Using virtual tools and simulation capabilities originally developed for the automotive industry, the VEC shifted this innovation across sector into healthcare, supporting Alder Hey Children’s Hospital to discover how these digital tools could support pre-operative planning and patient experience. Using CT and MRI scan data, the VEC developed an interactive virtual heart via enhanced 3D visualisations, which surgeons could explore, offering greater insight and de-risking life-changing and complex surgery through reduced operating time and improved communication. This technology can also be used to enhance teaching and medical training. Subsequently, the VEC @ Alder Hey Innovation Hub was born.
In 2017, the VEC’s nuclear capability was also recognised, and they were appointed as technical lead for the BEIS funded Digital Reactor Design programme, collaborating with other key players and expertise within this sector to support future nuclear reactor build, from design through to decommissioning. This project catalysed the Nuclear Virtual Engineering Capability programme – establishing a robust nuclear manufacturing and materials supply chain through enhanced collaborative networks, proving to lower economic costs and improve accuracy, safety and reliability.
2019 saw the VEC team working with Sellafield Ltd who were keen to develop a mixed-reality simulation tool to assist in remote training. This would allow operatives to qualify in a safe environment whilst enabling Sellafield to collect real performance data on those operating on a replica of their equipment, overseeing their response to threats, hazards and spatial controlling. Whilst also aiding better confidence within their workers, this technology has helped Sellafield to train operatives quickly and efficiently, which has saved them £20m in costs. This collaborative project went on to win an NDA safety and innovation award to mark its success.
To date, the VEC has developed a network of over 1,022 contacts across industry including technology providers and universities, allowing us to be involved in over 876 collaborations and delivering impact through over 681 projects across the UK.
Dr Andy Levers, Executive Director of the VEC, said:
“We are thrilled to be celebrating the tenth anniversary of the VEC. It is a great opportunity to reflect on how far the centre has come and all of the hard work and commitment which has enabled the VEC to reach our stature. The team has continued to grow as a result of exciting and innovative projects, bringing further industry knowledge to the already unique set of expertise that has really made a difference to many businesses.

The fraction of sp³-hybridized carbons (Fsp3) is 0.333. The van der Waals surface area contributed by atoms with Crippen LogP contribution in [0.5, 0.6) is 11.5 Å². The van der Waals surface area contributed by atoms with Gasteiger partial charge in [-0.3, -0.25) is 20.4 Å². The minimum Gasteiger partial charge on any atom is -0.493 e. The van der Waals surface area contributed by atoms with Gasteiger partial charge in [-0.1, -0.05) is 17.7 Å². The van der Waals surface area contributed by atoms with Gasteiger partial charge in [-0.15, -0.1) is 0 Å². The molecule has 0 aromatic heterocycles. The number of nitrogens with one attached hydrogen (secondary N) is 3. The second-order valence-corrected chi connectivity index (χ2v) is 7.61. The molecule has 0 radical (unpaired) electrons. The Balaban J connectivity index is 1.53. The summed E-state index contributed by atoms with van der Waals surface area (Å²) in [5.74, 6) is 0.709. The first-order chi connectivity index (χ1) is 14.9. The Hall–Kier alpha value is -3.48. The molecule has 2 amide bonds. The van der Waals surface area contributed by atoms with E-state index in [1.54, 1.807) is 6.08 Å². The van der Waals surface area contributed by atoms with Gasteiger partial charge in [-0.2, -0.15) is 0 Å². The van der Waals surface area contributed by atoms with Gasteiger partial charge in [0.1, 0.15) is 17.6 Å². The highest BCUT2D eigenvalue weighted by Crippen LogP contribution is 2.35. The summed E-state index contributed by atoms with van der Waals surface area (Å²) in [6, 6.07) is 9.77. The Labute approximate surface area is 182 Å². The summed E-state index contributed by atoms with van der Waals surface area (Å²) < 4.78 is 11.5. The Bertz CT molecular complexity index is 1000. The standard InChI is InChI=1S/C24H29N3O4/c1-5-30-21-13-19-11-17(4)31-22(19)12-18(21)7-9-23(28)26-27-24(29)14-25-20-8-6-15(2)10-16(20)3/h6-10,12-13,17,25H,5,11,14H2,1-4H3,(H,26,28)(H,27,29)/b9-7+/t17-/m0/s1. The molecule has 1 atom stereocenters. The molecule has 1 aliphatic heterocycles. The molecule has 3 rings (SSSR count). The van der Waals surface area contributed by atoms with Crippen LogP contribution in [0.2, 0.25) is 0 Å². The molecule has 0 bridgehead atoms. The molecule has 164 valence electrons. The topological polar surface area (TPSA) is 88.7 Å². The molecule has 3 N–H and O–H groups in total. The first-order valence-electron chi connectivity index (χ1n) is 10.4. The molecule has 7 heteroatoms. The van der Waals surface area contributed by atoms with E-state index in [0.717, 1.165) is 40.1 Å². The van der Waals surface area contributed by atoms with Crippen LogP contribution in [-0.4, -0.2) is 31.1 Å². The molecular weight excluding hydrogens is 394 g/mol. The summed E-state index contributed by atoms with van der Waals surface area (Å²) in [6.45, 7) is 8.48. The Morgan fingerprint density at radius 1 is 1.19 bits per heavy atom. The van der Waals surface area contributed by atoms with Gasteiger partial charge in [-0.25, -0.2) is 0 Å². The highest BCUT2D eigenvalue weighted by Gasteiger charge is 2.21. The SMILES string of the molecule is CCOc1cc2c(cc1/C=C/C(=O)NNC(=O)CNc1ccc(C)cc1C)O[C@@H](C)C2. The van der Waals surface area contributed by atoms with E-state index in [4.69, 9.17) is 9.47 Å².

As the Executive Director of the VEC, I am proud that the centre has met its mission in accelerating the adoptions of advanced digital technology to businesses.
Whilst our tenth year has been a little different than expected with COVID-19, we continue to work with and support some truly inspiring and innovative organisations across the country and we cannot wait to see what the future holds with some very exciting plans in place including the launch of the Digital Innovation Facility in 2021.”
John Leake of Sci-Tech Daresbury commented:
“2020 marks not only the 10th anniversary for the VEC which is located at Sci-Tech Daresbury, but we jointly celebrate 10 years of the joint-venture which brought us together with Langtree, the Science and Technology Facilities Council (STFC), and Halton Borough Council in further developing our site. The VEC was one of our first tenants and has since supported many campus businesses and SMEs in developing their products, strategies and digital supply chains, assisting the site in being an innovation hub and home to over 150 companies.”
The VEC has recently become a founding member of IDEAS (Institution for Digital Engineering and Autonomous Systems) at the same time as the University of Liverpool developments are taking place for the Digital Innovation Facility (DIF) on the Liverpool campus, which will see our team positioned at the centre of the Liverpool City Region.
Furthermore, the VEC has been appointed as lead partner for the ERDF funded LCR4 START Project, supporting Liverpool City Region SMEs develop their business digital strategy. To support this programme, we recently welcomed Industrial Engagement Managers, Adrian Morris and Dan Bradley to our team.